Patrick Brunson: 02:20
It's a possibility. Personally, I think it's more of a pipe dream than anything. Reason being is gold, and a gold standard for any currency, it kind of puts a leash around the government from what they can do financially and what they can't. With nothing backing the dollar itself, it allows them to print and run up deficits and create our debt with no real repercussions, immediate repercussions, to the government itself. One of the reasons why we had to come off the gold standard is because we were printing so much money after Vietnam and the big space race that most countries didn't believe that we had enough gold to back what we were printing. Well, we've printed way beyond that at this point, way beyond that. So if we were to go back on to a gold standard, we would probably see the prices of gold skyrocket overnight.
Patrick Brunson: 03:12
Now, I will say that last year in March, there was a bill submitted to the house to actually put the dollar back on the gold standard. However, it's been sitting there for over a year and it has not been voted on. I don't know that it will ever even make it to the vote. And so, if they do pass this and it makes it to the president's desk, well I think that Trump would be the president to put the dollar back on the gold standard if there ever was one. However, if you look at the U.S. government's website in regards to this, they think there's a 1% chance that it will actually make it to the president's desk.
Coy Wells: 03:51
And that kind of leads us to where we're at. For someone who understands the power of gold, if you could have been able to move money into gold around the year 2000, if you would have moved what the average retirement account today in an IRA or 401K sits today at around 300,000, if you could gone back in time 18 years ago, today 300,000 in gold would be sitting at about 1.65 million. So with that being said, we may not return from a government standpoint to a gold standard, but you yourself, can put yourself on a gold standard. We always know that gold has a stored value of wealth and power, and that's really what this segment is about. A lot of consumers every single day, that's really what we stress to them, protecting the money that the government can't protect for us anymore.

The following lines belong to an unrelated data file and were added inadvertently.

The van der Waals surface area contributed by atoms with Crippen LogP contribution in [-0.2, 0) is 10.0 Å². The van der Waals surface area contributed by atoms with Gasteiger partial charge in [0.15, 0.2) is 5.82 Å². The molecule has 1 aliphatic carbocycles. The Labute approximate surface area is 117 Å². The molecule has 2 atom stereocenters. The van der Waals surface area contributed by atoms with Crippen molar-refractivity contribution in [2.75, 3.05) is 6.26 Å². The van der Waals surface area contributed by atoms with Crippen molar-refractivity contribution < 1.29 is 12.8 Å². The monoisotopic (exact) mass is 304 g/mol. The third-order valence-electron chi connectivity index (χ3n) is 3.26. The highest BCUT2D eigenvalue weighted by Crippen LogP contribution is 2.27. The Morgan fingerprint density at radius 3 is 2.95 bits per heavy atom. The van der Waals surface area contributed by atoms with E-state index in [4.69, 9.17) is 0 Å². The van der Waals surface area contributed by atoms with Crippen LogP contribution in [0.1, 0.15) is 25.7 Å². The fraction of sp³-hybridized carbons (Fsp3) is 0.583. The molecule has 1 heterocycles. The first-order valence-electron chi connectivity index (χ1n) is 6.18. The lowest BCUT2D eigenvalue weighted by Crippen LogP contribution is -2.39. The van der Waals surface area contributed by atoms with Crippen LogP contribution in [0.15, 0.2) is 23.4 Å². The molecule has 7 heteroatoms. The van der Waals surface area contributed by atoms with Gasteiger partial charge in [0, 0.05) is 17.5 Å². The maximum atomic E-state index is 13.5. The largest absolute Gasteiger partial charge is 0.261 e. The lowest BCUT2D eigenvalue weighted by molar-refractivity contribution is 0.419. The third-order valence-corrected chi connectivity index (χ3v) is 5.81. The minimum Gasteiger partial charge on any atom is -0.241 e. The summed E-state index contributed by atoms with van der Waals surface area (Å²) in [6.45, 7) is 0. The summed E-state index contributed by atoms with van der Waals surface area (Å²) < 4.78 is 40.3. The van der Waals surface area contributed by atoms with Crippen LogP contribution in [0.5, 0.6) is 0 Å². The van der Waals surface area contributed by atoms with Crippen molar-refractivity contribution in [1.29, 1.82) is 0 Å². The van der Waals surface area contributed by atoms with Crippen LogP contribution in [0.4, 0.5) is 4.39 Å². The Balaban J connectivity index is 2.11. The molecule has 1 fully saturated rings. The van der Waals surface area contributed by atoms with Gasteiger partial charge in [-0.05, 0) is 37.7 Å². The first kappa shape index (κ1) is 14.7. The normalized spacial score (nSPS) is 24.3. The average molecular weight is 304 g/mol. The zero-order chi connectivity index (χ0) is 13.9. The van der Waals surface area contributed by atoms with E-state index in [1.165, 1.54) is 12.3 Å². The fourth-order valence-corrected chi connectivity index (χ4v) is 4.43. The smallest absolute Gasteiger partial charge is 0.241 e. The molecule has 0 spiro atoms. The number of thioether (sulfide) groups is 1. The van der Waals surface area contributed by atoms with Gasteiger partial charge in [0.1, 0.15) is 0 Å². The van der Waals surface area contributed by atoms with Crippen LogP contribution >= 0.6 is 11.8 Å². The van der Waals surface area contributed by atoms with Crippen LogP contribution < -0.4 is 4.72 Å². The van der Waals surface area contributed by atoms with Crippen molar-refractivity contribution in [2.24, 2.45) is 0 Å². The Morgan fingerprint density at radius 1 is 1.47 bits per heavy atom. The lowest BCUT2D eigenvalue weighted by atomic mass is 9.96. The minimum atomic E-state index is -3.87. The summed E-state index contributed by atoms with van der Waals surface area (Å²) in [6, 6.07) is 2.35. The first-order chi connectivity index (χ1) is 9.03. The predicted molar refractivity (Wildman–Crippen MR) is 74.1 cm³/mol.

Coy Wells: 04:33
So if you'd like to get more information, you can pick up U.S. Money Reserve's latest report, In Debt & Out Of Time. It talks about the $184 trillion nightmare that we now have globally, and how it can affect you in the long-term. So please click on the link below or call the number on your screen to get your copy.
Patrick Brunson: 04:52
If you find this information useful, we encourage you to like and share this video. If you're watching us from YouTube, subscribe to our channel so that you don't miss a single episode. I'm U.S. Money Reserve's Patrick Brunson
Coy Wells: 05:03
I'm Coy Wells, and as always, thank you for watching market insights.